His father, Ferdinand II had established a thriving musical center in his hometown of Graz. When he was elected Holy Roman Emperor in 1619, he moved his court and the musicians of the Graz chapel to the imperial city of Vienna, making it one of the largest, most resplendent musical organizations in Europe. The imperial chapel, led by the composers Giovanni Priuli and Giovanni Valentini — Kapellmeister at the Michaelakirche — was kept extremely busy preparing and performing music for all state and church functions and occasions. For Ferdinand’s coronation as king of Hungary, Valentini composed a Magnificat for seven choirs, with trumpets and other instruments. Valentini enjoyed an exceptional reputation — although he was somewhat overshadowed by his contemporaries Claudio Monteverdi and Heinrich Schütz — and composed a large number of vocal music, among them madrigals, masses, motets and sacred concertos. Importantly, he also became the composition teacher of young Ferdinand III. The future Emperor progressed rapidly, and according to Athanasius Kircher, “as a composer, he had no equal among sovereigns.”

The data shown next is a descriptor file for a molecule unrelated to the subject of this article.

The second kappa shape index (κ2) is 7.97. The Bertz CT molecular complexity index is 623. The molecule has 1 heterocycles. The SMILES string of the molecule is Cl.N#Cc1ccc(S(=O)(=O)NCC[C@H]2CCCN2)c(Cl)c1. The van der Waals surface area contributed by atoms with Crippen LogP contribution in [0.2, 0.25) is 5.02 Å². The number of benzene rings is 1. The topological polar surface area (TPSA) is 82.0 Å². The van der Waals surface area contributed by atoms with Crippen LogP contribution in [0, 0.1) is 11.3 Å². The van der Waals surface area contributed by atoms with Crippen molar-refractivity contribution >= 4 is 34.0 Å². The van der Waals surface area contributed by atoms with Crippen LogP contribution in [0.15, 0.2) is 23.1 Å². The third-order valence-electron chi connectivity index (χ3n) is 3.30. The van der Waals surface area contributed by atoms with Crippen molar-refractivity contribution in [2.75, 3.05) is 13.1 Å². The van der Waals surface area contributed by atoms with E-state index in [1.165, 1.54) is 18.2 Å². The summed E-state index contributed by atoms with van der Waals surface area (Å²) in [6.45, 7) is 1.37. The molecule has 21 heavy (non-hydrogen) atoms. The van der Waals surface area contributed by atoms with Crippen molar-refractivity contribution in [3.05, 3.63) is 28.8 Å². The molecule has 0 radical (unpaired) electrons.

A number of compositions by Ferdinand III have survived, among them two masses, a number of motets and hymns, a Stabat mater, a Miserere and an allegorical Drama musicum. For musical scholars, “Ferdinand III offers a fascinating case study in monarchical representation, for the war necessitated that he revise the image he had cultivated at the beginning of his reign, that of a powerful, victorious warrior. At the same time, Ferdinand III was able to uphold his reputation as a pious Catholic reformer and subtly revise his triumphant martial image without sacrificing his power, while also achieving his Counter-Reformation goal of unifying his hereditary lands under the Catholic Church.” In 1638, Claudio Monteverdi published his eight and largest collection of secular works as Madrigali guerrieri et amorosi (Madrigals of War and Love) and dedicated the compilation to the newly crowned Emperor Ferdinand III. Originally, the collection was to have honored Ferdinand II, but since he died in 1638, the dedication passed to his son. “I present to the feet of Your Majesty, as the protecting power of virtue, these my musical compositions. Fernando, Your Majesty’s great father, deigning, through his innate goodness, to accept and honour them in manuscript, granted me an as it were authoritative passport to entrust them to the press. And lo I eagerly publish them, consecrating them to the most revered name of Your Majesty, heir no less of kingdoms and the empire than of his valour and kindness.” Ferdinand III died in 1657, and his close personal friend Johann Jakob Froberger composed the aforementioned lament. Ferdinand III was succeeded by his second son Leopold I, who became a composer in his own right. I will tell you more about his musical achievements in our next episode.
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